Distracting Pictures

Sharyn: Good point. Going back to our friendly shark who everyone wants to pet before you put the no petting zone up there, how do you deal with sometimes pictures can be distracting as well as really important. For example, the picture of the dairy cattle may overly focus on the idea of the family farm, and there are really many types of family farms. I know it’s just to be an example, but how do you find that balance between what’s distracting and what works?

Laura: Well, it’s all part of the act really. If you want to disrupt people, bounce them out of their chairs, see if they’re awake, you can always throw in an extremely distracting or strange photograph and waiting for the reaction and say like, “Oh, I just was hoping you were awake and paying attention.” I try not to put in photographs that are super, super distracting if they are meant to illustrate a concept. An example of this might be, if I were trying to illustrate a concept of a meeting, a business meeting, and there’s a photograph of a business meeting, but one of the people in the meeting has piercings all over their face, they’ve got these tattoos and some wacky hair color, then that wouldn’t be a good picture to use to illustrate business meetings because everyone would be focusing on the appearance of that one person in the picture. So depending on what your goal is, do you want to illustrate the idea of a meeting or do you want people to talk about your weird picture?

Sharyn: That’s a great point. I think you face that in multiple things is you want to use the picture to get a reaction and that reaction you can control based on how you deliberate what the content is.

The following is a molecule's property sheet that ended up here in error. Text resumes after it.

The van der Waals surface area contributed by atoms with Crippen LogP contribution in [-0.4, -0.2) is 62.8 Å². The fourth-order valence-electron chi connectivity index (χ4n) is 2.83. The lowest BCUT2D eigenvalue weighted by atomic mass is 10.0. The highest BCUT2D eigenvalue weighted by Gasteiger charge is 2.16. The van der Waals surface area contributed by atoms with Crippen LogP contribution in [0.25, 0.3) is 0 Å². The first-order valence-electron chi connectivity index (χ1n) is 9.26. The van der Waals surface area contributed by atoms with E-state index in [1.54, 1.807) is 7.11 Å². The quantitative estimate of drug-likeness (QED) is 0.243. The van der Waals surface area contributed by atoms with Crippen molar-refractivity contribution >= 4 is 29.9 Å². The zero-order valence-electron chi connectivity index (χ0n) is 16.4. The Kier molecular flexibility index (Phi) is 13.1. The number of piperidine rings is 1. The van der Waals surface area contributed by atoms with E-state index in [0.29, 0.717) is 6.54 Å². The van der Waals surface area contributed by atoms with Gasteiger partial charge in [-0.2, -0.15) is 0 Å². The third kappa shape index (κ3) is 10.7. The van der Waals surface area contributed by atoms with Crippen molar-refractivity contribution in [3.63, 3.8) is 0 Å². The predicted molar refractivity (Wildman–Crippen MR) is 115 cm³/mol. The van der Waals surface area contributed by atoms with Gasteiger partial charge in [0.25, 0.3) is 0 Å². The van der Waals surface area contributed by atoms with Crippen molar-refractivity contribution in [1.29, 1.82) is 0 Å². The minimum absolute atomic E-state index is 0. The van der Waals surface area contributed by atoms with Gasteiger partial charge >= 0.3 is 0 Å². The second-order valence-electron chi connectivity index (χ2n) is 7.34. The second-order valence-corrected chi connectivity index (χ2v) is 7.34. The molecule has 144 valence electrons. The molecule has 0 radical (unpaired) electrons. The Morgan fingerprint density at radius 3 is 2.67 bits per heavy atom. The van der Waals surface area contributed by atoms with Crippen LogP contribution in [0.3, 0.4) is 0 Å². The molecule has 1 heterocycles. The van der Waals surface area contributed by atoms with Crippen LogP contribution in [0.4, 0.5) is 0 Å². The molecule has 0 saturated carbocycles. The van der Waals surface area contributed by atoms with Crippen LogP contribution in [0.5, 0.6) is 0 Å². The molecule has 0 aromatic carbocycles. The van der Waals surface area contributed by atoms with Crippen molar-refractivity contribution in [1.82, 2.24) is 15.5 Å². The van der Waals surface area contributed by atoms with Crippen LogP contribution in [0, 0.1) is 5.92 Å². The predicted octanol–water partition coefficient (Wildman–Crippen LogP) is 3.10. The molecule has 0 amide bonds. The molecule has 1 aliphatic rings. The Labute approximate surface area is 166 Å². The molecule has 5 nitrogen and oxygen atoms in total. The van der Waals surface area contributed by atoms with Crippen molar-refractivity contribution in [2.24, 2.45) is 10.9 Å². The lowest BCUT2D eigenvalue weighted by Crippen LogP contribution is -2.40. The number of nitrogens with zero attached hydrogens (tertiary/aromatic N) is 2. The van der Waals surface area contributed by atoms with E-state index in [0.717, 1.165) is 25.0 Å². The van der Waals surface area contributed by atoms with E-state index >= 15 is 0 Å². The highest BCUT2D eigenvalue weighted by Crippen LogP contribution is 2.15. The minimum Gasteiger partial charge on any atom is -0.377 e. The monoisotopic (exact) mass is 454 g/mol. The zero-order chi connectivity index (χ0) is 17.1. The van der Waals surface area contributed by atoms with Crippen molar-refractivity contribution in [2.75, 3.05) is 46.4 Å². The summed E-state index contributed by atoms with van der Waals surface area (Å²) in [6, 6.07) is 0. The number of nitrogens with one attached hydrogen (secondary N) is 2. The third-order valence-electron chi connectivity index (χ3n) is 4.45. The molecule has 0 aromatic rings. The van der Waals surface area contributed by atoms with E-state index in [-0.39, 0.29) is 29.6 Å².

Laura: Yep, absolutely.

Using Company Names and Logos in the PowerPoint Footer

Sharyn: We have a question from Liz. Can you comment on using company logos and names in the footer?

Laura: Sure. I go both ways on it. Some of my clients that I work with insist on using their logos on their slides and that’s okay. They’ve made an investment in their logo and they want people to know who they are. The problem arises when the logo takes up a lot of real estate in the slide. When it takes up too much space on your footer, you’re losing perhaps a fifth of the slide that you can no longer put information on. What I try to get my clients to do is to put the logo on the very first slide that is up when people are entering the room and on the very last slide so that when people are asking questions of the presenter, the logo is visible to the people. Because my theory is that people are not going to forget who you are and where you’re from in the time that it takes you to give your presentation.

Sharyn: Yeah. I hate it when sometimes people just want the logo on every single slide, because I think that’s not needed. It’s overkill. I think the way you handled it is perfect. Here’s a question from Rebecca. Why no periods at the end of statements on slides?

Laura: If they’re incomplete sentences, then they shouldn’t have a period.

Sharyn: I agree.

Laura: The last slide I put up there said your slides will be clearer and easier to understand, period, full stop. I put a period on there because it’s the correct punctuation. But where you’re offering phrases, then you don’t need to punctuate those as if they are sentences.

Sharyn: We have another question. PowerPoint’s awful, at least that’s what some people think.